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H. E. Markus Meier and Torgny Faxén

ice have not been explored, because of the expected message passing overhead resulting from frequent redistribution of data between the processors. Further investigations to reduce the residual workload imbalance are not our primary concern, because it is not planned within SWECLIM to run the model on more than 128 processors. Instead, future work should concentrate on single node performance to improve cache and memory usage. Nevertheless, the evaluation shows that RCO is a fast, state

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Rod Frehlich

volume of the pulse. The performance of some common mean-frequencyestimators was presented by Frehlich and Yadlowsky(1994) as a function of the parameter q? for fixed ~and M. The performance of the estimators were described by an empirical model for the probability density function (PDF) of the estimates. The model selected was a Gaussian function of good estimates centered on the true mean frequency and a unitBrmAPRIL1995 NOTES AND CORRESPONDENCE

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Zheng Guo, Haidong Pan, Wei Fan, and Xianqing Lv

according to Eq. (8) . Repeat the procedure with BFCs being optimized until certain criteria are met. The performance of SSI or CI in combination with the adjoint model is evaluated by the following statistics ( Zhong et al. 2010 ): the root-mean-square (RMS) error The relative average error E computed according to where x is the tidal amplitude or phase, or BFC in the twin experiments because the “true” BFC field is known; is the average over space; and subscripts “mod” and “obs” denote the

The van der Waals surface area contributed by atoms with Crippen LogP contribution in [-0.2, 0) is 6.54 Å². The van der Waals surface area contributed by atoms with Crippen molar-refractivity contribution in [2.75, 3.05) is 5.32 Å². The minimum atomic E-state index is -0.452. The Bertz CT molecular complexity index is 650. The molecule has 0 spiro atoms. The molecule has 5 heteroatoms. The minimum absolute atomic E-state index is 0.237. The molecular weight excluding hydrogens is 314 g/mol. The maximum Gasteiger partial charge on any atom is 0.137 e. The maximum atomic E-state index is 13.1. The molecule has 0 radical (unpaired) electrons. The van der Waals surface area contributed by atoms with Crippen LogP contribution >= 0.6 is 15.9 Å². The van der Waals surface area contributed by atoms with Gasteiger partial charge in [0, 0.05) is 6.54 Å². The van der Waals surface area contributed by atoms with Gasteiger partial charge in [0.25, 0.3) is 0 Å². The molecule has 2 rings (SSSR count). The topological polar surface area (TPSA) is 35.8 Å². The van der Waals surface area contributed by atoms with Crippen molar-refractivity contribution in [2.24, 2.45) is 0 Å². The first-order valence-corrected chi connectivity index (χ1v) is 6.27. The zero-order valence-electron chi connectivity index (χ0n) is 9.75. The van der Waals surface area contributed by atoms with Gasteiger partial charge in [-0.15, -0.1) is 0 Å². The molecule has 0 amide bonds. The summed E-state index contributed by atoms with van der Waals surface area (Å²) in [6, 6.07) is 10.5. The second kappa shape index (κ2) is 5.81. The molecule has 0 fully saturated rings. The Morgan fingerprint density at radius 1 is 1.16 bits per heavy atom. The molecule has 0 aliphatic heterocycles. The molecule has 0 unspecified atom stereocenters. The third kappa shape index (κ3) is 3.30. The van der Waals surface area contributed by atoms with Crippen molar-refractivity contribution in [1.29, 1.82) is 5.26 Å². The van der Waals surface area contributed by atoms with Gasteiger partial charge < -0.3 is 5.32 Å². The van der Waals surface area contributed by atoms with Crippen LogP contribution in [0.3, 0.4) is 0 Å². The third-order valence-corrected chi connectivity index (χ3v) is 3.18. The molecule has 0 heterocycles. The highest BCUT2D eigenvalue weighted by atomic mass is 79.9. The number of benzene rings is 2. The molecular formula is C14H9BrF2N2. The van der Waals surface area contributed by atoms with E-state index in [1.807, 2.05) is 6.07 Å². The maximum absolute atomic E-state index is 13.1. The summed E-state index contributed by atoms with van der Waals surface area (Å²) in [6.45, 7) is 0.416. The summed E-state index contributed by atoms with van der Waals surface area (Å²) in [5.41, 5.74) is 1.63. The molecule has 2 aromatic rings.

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Kenneth G. Hubbard and Jinsheng You

1. Introduction The spatial regression test (SRT) method has been found to be superior to the inverse distance weighting (IDW) method (You et al. 2004, manuscript submitted to J. Atmos. Oceanic Technol. , hereafter YHG) when applied to provide estimates for the maximum air temperature ( T max ) and the minimum air temperature ( T min ) in the Applied Climate Information System (ACIS). However, the sensitivity of the performance of both methods to the input parameters has not been evaluated

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Dongsik Chang, Fumin Zhang, and Catherine R. Edwards

flow for the time in the middle of the th subsurface phase, rather than for the time of the surfacing event. Hence, we set the time stamp of each flow estimate to be the middle of the preceding subsurface phase interval. Given a series of low-frequency flow estimates, we linearly interpolate low-frequency flow for a given time and reconstruct ocean currents by adding the low-frequency flow to ADCIRC tidal flow. b. Navigation performance using predictive ocean models The qualitative evaluation of